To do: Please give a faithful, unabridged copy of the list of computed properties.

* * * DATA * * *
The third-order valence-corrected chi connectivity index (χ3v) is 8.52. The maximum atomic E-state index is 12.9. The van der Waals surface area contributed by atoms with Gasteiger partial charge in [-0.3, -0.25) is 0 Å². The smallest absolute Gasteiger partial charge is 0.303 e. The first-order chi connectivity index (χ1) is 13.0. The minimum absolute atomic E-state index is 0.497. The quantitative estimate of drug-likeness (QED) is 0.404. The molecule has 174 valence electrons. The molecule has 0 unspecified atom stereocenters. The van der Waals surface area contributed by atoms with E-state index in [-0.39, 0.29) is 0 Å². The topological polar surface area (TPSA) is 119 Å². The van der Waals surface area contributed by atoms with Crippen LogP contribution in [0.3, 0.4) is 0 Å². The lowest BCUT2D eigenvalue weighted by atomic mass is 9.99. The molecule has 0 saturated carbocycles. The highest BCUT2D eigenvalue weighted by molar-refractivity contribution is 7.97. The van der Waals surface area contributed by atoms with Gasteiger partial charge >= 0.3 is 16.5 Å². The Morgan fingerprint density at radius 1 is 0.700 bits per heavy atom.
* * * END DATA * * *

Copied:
The third-order valence-corrected chi connectivity index (χ3v) is 8.52. The maximum atomic E-state index is 12.9. The van der Waals surface area contributed by atoms with Gasteiger partial charge in [-0.3, -0.25) is 0 Å². The smallest absolute Gasteiger partial charge is 0.303 e. The first-order chi connectivity index (χ1) is 13.0. The minimum absolute atomic E-state index is 0.497. The quantitative estimate of drug-likeness (QED) is 0.404. The molecule has 174 valence electrons. The molecule has 0 unspecified atom stereocenters. The van der Waals surface area contributed by atoms with E-state index in [-0.39, 0.29) is 0 Å². The topological polar surface area (TPSA) is 119 Å². The van der Waals surface area contributed by atoms with Crippen LogP contribution in [0.3, 0.4) is 0 Å². The lowest BCUT2D eigenvalue weighted by atomic mass is 9.99. The molecule has 0 saturated carbocycles. The highest BCUT2D eigenvalue weighted by molar-refractivity contribution is 7.97. The van der Waals surface area contributed by atoms with Gasteiger partial charge >= 0.3 is 16.5 Å². The Morgan fingerprint density at radius 1 is 0.700 bits per heavy atom.